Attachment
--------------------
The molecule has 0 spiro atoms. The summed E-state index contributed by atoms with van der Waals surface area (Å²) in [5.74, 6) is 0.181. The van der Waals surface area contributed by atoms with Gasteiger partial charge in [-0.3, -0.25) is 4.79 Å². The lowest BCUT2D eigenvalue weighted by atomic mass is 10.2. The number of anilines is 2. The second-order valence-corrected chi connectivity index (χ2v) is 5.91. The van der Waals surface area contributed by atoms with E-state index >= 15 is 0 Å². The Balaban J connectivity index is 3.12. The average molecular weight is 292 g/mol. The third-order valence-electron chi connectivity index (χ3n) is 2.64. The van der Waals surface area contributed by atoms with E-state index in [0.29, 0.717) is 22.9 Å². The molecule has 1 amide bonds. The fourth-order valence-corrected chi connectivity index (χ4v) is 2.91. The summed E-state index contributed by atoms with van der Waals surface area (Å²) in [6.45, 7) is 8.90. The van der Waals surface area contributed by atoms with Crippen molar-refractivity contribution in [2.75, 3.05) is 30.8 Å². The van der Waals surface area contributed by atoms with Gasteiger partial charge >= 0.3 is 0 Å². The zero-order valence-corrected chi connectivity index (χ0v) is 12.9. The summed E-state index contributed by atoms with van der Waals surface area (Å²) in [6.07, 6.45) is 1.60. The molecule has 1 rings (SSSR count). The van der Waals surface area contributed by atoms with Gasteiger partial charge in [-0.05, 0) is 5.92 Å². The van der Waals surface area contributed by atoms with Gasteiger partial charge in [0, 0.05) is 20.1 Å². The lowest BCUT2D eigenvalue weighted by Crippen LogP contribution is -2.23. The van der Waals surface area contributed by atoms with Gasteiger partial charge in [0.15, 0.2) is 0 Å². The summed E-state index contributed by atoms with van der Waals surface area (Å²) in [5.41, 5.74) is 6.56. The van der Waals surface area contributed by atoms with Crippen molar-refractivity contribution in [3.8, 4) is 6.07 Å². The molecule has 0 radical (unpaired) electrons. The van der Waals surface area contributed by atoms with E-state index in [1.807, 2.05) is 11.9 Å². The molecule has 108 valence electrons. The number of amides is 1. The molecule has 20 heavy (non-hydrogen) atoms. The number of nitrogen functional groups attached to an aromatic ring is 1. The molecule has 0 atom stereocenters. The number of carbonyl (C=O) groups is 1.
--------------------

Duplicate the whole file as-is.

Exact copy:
The molecule has 0 spiro atoms. The summed E-state index contributed by atoms with van der Waals surface area (Å²) in [5.74, 6) is 0.181. The van der Waals surface area contributed by atoms with Gasteiger partial charge in [-0.3, -0.25) is 4.79 Å². The lowest BCUT2D eigenvalue weighted by atomic mass is 10.2. The number of anilines is 2. The second-order valence-corrected chi connectivity index (χ2v) is 5.91. The van der Waals surface area contributed by atoms with E-state index >= 15 is 0 Å². The Balaban J connectivity index is 3.12. The average molecular weight is 292 g/mol. The third-order valence-electron chi connectivity index (χ3n) is 2.64. The van der Waals surface area contributed by atoms with E-state index in [0.29, 0.717) is 22.9 Å². The molecule has 1 amide bonds. The fourth-order valence-corrected chi connectivity index (χ4v) is 2.91. The summed E-state index contributed by atoms with van der Waals surface area (Å²) in [6.45, 7) is 8.90. The van der Waals surface area contributed by atoms with Crippen molar-refractivity contribution in [2.75, 3.05) is 30.8 Å². The van der Waals surface area contributed by atoms with Gasteiger partial charge >= 0.3 is 0 Å². The zero-order valence-corrected chi connectivity index (χ0v) is 12.9. The summed E-state index contributed by atoms with van der Waals surface area (Å²) in [6.07, 6.45) is 1.60. The molecule has 1 rings (SSSR count). The van der Waals surface area contributed by atoms with Gasteiger partial charge in [-0.05, 0) is 5.92 Å². The van der Waals surface area contributed by atoms with Gasteiger partial charge in [0, 0.05) is 20.1 Å². The lowest BCUT2D eigenvalue weighted by Crippen LogP contribution is -2.23. The van der Waals surface area contributed by atoms with Gasteiger partial charge in [0.15, 0.2) is 0 Å². The summed E-state index contributed by atoms with van der Waals surface area (Å²) in [5.41, 5.74) is 6.56. The van der Waals surface area contributed by atoms with Crippen molar-refractivity contribution in [3.8, 4) is 6.07 Å². The molecule has 0 radical (unpaired) electrons. The van der Waals surface area contributed by atoms with E-state index in [1.807, 2.05) is 11.9 Å². The molecule has 108 valence electrons. The number of amides is 1. The molecule has 20 heavy (non-hydrogen) atoms. The number of nitrogen functional groups attached to an aromatic ring is 1. The molecule has 0 atom stereocenters. The number of carbonyl (C=O) groups is 1.